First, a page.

Jazz. Creole cuisine. Mardi Gras. And...tobacco?
That's right. In addition to New Orleans's role in the culinary and musical aspects of Louisianan cultural heritage, for much of its history the town has also been known for tobacco. And why not? After all, what were people in oyster bars supposed to do after enjoying tasty bivalves but light up a cigar or cigarette, ideally one that has been hand-rolled with Louisiana's own dark and spicy blend of perique tobacco?
Whether lauded as a gift from the gods or feared as a carcinogen, tobacco has had a substantial impact on the history of New Orleans.
A Long History of Tobacco
People in the Americas have been smoking tobacco since around 5,000 BC. After colonists arrived in the 1500s, Europeans also adopted the habit.
In 1492, the inhabitants of an island of the Bahamas gave Columbus tobacco. "The natives brought fruit, wooden spears, and certain dried leaves which give off a distinct fragrance," Columbus wrote in his journal, and it wasn't long before tobacco became the biggest European trend since powdered wigs. In 1611, English settler John Rolfe, soon to wed Pocahontas, became the first of the new settlers to successfully grow tobacco for export in the colonies.
American Colonists Cash In on Tobacco
In New Orleans, French settlers also tried to grow tobacco, but the climate of the region proved too wet and humid to permit it to flourish very well. Instead, sugarcane and cotton were the main plantation crops, and there were only a few scattered tobacco farms. In the 1800s, though, the farmer Pierre Chenet observed how the Choctaw and Chickasaw tribes cultivated tobacco, using pressure-fermenting, and he introduced this form of tobacco to the world. Called perique, it is produced in St. James Parish, Louisiana, and its dark and richly flavored leaves continue to be in demand around the world.
New Orleans may not have been the best spot to grow tobacco. But thanks to its enviable location at the mouth of the Mississippi River and its destination as a major port city, New Orleans became a major hub for trade in cotton, sugar, molasses, and tobacco. The five-story La Belle Creole Cigar & Tobacco Factory had more than 1,000 workers who rolled 42 million cigars in 1892 alone, a job that could be quite lucrative.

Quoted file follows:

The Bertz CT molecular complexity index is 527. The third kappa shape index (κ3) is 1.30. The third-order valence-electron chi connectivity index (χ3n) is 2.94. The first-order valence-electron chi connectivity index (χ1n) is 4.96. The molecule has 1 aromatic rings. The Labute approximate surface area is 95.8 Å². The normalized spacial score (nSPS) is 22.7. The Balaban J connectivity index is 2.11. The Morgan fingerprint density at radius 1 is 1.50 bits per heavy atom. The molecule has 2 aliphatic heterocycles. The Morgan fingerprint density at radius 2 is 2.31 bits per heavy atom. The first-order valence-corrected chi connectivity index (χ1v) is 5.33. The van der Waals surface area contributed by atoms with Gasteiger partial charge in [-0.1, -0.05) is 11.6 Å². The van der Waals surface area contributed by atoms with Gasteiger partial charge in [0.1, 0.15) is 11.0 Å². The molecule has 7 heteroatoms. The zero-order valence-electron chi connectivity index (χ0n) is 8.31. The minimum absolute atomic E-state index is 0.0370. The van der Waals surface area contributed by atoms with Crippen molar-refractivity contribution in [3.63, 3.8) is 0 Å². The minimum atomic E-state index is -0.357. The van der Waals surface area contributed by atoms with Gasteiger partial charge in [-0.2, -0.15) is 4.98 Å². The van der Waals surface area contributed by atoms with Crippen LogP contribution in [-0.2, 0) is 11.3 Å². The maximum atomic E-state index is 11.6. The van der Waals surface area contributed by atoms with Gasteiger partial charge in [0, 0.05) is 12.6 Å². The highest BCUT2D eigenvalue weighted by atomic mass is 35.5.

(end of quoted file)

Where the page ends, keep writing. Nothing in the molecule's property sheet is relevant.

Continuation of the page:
"Left-handed girls and quick-eyed girls and girls with lusty noses are the girls who can get rich making cigars in New Orleans," averred The Times-Picayune of August 5, 1928.
From 1880 to 1930, New Orleans was one of the cigar capitals of the nation. In 1928, the city boasted 18 cigar factories, most in the business district and the French Quarter.
Tobacco in the Twenty-First Century
In the late twentieth century, tobacco use declined and perique production almost stopped after cigarettes were found to cause cancer. But the status of New Orleans as a cigar mecca has not faded altogether. Perique has enjoyed a resurgence, with many viewing its cultivation and production as an artisanal craft worth preserving. And although smoking in New Orleans bars was outlawed in 2015, you can find a dozen or more cigar bars in the greater New Orleans area. Moreover, the same mild, humid, and subtropical climate that makes tobacco hard to grow also makes it a pleasure to smoke outdoors most of the year.
That concludes our history lesson. Drop by Mushroom New Orleans any day from 10 a.m. to midnight to chat with us about history, tobacco, and maybe also the ten things every cigar smoker should know.
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